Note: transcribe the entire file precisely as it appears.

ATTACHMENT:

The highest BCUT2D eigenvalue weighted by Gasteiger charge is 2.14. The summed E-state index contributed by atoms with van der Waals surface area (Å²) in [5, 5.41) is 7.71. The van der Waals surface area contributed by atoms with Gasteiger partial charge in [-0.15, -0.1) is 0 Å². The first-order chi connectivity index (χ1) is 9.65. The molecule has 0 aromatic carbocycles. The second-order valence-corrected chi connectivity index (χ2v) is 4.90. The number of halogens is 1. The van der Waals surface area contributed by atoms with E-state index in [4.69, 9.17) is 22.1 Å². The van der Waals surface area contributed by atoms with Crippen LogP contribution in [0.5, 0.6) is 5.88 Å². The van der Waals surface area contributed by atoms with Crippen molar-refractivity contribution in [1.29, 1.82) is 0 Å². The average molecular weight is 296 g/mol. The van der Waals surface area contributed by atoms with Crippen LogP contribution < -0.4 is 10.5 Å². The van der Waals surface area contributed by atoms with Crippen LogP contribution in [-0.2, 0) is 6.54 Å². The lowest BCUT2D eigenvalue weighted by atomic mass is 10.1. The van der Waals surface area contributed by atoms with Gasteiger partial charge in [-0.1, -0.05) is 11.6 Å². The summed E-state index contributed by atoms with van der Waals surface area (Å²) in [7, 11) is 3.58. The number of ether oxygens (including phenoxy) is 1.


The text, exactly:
The highest BCUT2D eigenvalue weighted by Gasteiger charge is 2.14. The summed E-state index contributed by atoms with van der Waals surface area (Å²) in [5, 5.41) is 7.71. The van der Waals surface area contributed by atoms with Gasteiger partial charge in [-0.15, -0.1) is 0 Å². The first-order chi connectivity index (χ1) is 9.65. The molecule has 0 aromatic carbocycles. The second-order valence-corrected chi connectivity index (χ2v) is 4.90. The number of halogens is 1. The van der Waals surface area contributed by atoms with E-state index in [4.69, 9.17) is 22.1 Å². The van der Waals surface area contributed by atoms with Crippen LogP contribution in [0.5, 0.6) is 5.88 Å². The van der Waals surface area contributed by atoms with Crippen molar-refractivity contribution in [1.29, 1.82) is 0 Å². The average molecular weight is 296 g/mol. The van der Waals surface area contributed by atoms with Crippen LogP contribution < -0.4 is 10.5 Å². The van der Waals surface area contributed by atoms with Crippen LogP contribution in [-0.2, 0) is 6.54 Å². The lowest BCUT2D eigenvalue weighted by atomic mass is 10.1. The van der Waals surface area contributed by atoms with Gasteiger partial charge in [-0.1, -0.05) is 11.6 Å². The summed E-state index contributed by atoms with van der Waals surface area (Å²) in [7, 11) is 3.58. The number of ether oxygens (including phenoxy) is 1.